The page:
I echo the first comment…but it still made me want a chipper! Love the house colors also….pretty daring, but I know they are also necessary over in your neck of the woods with all the beautiful old homes. Wish I could come to the sale…but we will be in San Diego for our daughter's 30th BDay party…..WOW am I that old?
You make me feel lazy. I always stick everything in the greenwaste toter and wait for the city to do the chipping….
Grace, I do have both hands and arms! Actually the whole picture was staged. I was shredding but not during the px. I set the camera on a tripod with the timer. I did wear all the gear while shredding though. It is really dusty so the mask is a must. It is also very noisy, and bits and pieces fly out occasionally. Like I said, it would be hard to chip one's hand from the top, though reaching
I've got the injury bug too! But I am usually tripping over dogs or something!
The blade is, like, way down at the bottom, isn't it? Next post: a photo of your right arm please, just so we'll all feel better. 🙂 I'm glad the weather is conducive to gardening.
I'll have to admit I had flashbacks to that chipper-shredder scene in Fargo when I saw your photo. I hope you're recovering! Does your chipper work pretty well? I bought an underpowered electric model many years ago that I spend more dangerous moments unclogging than I do shredding anything.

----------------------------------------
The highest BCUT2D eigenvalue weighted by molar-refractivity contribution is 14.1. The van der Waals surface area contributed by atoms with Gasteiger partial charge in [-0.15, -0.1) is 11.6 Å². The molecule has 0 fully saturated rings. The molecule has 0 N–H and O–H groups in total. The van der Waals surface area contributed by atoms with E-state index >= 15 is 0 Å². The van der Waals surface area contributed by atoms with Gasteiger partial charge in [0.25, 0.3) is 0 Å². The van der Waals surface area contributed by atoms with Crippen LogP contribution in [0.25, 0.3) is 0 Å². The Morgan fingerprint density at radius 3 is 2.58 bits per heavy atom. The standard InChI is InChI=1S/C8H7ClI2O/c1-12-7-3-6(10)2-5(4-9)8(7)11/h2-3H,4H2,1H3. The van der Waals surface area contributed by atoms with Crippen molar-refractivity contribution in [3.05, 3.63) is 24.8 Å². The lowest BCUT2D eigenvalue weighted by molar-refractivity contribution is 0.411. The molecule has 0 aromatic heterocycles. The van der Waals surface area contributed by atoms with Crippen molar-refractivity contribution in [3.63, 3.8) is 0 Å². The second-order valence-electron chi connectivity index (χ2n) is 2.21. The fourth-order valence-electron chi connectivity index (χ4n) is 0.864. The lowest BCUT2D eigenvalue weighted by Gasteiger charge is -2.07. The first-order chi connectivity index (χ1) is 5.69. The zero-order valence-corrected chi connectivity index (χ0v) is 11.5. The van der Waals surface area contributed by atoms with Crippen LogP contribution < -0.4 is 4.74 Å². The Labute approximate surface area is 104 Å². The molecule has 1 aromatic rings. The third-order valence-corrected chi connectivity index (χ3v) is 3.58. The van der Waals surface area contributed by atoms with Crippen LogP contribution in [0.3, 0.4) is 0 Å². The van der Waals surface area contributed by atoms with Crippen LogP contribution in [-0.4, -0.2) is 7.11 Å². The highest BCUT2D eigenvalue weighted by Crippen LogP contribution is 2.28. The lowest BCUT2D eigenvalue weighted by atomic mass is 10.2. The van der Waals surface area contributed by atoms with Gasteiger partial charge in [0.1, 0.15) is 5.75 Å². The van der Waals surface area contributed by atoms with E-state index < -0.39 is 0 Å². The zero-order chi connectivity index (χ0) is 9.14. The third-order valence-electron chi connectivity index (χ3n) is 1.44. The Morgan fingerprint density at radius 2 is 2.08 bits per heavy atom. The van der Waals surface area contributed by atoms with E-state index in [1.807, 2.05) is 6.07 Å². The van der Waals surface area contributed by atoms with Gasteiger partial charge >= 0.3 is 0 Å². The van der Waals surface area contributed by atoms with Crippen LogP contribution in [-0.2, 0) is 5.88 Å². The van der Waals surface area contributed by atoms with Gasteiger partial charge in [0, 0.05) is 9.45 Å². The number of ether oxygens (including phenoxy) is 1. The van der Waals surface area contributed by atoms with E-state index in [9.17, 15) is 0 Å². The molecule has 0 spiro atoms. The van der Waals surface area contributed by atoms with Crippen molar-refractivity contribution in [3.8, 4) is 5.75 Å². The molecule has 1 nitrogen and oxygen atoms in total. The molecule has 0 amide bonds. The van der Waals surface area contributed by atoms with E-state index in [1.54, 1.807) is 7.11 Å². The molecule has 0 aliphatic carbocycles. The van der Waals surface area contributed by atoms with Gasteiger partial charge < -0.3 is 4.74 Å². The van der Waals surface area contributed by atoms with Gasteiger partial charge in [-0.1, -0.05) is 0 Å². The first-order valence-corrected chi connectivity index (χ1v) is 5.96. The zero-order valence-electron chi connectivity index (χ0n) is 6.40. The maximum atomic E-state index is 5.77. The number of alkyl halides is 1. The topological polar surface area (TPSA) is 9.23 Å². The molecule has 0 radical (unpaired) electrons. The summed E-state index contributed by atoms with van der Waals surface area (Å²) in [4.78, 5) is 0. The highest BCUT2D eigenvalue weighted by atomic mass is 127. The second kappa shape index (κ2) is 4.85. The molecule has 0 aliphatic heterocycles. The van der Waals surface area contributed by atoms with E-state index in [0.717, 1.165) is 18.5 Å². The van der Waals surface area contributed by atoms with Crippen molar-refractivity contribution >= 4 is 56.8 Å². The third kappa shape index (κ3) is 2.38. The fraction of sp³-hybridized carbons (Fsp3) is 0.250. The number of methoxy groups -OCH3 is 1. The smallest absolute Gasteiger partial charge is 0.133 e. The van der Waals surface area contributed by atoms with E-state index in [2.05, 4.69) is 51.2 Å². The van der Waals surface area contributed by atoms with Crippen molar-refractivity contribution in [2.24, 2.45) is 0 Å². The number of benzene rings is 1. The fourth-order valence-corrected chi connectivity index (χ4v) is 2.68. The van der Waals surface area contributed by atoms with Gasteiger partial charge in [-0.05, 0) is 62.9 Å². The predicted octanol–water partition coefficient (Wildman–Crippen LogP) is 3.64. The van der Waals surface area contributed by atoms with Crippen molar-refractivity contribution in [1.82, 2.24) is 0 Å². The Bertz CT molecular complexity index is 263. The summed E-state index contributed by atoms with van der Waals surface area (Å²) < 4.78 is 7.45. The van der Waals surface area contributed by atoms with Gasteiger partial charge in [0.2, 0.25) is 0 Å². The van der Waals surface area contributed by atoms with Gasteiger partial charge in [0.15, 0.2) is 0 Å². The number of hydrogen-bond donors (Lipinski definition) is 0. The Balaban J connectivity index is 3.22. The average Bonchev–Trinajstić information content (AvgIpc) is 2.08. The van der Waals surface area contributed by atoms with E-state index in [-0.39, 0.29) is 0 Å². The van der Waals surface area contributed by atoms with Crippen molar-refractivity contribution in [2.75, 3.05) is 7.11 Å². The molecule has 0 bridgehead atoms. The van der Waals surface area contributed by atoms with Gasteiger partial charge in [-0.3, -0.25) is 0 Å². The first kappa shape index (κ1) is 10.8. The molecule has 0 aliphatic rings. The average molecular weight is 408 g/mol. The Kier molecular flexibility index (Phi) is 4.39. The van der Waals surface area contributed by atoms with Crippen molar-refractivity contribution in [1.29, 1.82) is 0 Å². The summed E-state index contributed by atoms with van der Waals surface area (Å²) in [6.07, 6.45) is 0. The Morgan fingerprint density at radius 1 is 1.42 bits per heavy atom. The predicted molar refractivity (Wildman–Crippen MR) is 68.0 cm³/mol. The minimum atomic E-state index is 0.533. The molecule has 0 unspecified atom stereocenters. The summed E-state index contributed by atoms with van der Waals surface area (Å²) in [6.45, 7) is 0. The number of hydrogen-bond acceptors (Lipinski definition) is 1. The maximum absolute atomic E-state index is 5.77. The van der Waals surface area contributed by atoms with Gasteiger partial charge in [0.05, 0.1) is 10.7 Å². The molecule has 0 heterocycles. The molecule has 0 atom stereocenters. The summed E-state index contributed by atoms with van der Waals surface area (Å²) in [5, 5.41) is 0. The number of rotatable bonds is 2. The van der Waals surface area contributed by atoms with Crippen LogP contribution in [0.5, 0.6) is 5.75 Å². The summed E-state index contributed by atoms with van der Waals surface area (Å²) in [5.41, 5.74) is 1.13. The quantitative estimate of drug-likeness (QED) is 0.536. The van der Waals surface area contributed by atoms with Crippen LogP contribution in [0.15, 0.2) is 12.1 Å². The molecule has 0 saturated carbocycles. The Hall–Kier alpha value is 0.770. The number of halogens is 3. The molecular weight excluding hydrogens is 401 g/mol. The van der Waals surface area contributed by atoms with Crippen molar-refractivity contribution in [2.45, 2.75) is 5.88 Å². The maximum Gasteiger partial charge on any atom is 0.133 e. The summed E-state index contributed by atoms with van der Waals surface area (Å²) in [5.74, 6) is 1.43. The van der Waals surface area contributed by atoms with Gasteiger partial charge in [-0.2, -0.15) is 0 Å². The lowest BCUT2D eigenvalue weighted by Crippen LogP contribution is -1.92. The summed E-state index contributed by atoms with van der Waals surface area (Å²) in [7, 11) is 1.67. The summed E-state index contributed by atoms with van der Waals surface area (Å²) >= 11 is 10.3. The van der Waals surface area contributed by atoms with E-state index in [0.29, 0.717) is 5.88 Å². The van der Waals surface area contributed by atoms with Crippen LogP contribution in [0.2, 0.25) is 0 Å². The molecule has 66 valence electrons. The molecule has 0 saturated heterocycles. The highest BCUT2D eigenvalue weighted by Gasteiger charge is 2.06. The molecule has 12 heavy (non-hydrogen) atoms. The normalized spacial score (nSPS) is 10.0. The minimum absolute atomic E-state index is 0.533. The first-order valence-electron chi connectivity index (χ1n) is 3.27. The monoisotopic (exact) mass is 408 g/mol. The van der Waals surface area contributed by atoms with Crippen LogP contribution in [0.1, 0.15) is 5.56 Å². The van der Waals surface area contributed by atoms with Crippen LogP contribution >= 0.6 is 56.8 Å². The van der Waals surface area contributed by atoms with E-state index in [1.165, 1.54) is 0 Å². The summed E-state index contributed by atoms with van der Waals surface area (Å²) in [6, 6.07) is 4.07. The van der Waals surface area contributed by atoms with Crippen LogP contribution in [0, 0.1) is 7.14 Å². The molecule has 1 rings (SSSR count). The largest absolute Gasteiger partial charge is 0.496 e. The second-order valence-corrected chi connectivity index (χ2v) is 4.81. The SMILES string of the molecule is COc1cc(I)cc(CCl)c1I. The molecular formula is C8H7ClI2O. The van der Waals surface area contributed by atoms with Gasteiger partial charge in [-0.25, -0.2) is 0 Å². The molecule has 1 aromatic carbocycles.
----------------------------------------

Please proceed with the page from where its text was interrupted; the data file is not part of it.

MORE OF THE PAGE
I'm having a lot of laughs on this visit to your blog! Our dump (and I think Town Mouse's) does composting so we can feel good about sending our green waste there. You can pick up free compost from the dump too. As a native gardener I don't have much call for compost but I mostly hear that it is good and pathogen free. I came by this morning to look at your chipper – ya I'd be
CM – I get what you mean. My little machine is okay for shredding bits and smashing fingers. I'm going to check with our city about how the green waste is actually handled. They will swear it is composted but I'll delve…
"Although our city does separate green waste from the rest (other garbage is separated into recyclables in a municipal waste recovery facility), I think green waste can go to the dump to be layered in with other waste and it still counts as recycling. Does anyone else know anything about this?"<br /><br />Yes. The words you are looking for are "alternative daily cover". My
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Brent, thanks for that info. I will see what I can find out about our waste management program. I sure would feel better about sending it off if I knew it was being composted and used – even with the expenditure of fuel for the trucks.
Yes, your hand in the chipper is a rather frightening picture. I see the demolition of the deck has gone further. Do post what you find out about the green waste disposal in South Pasadena. I don't trust it either.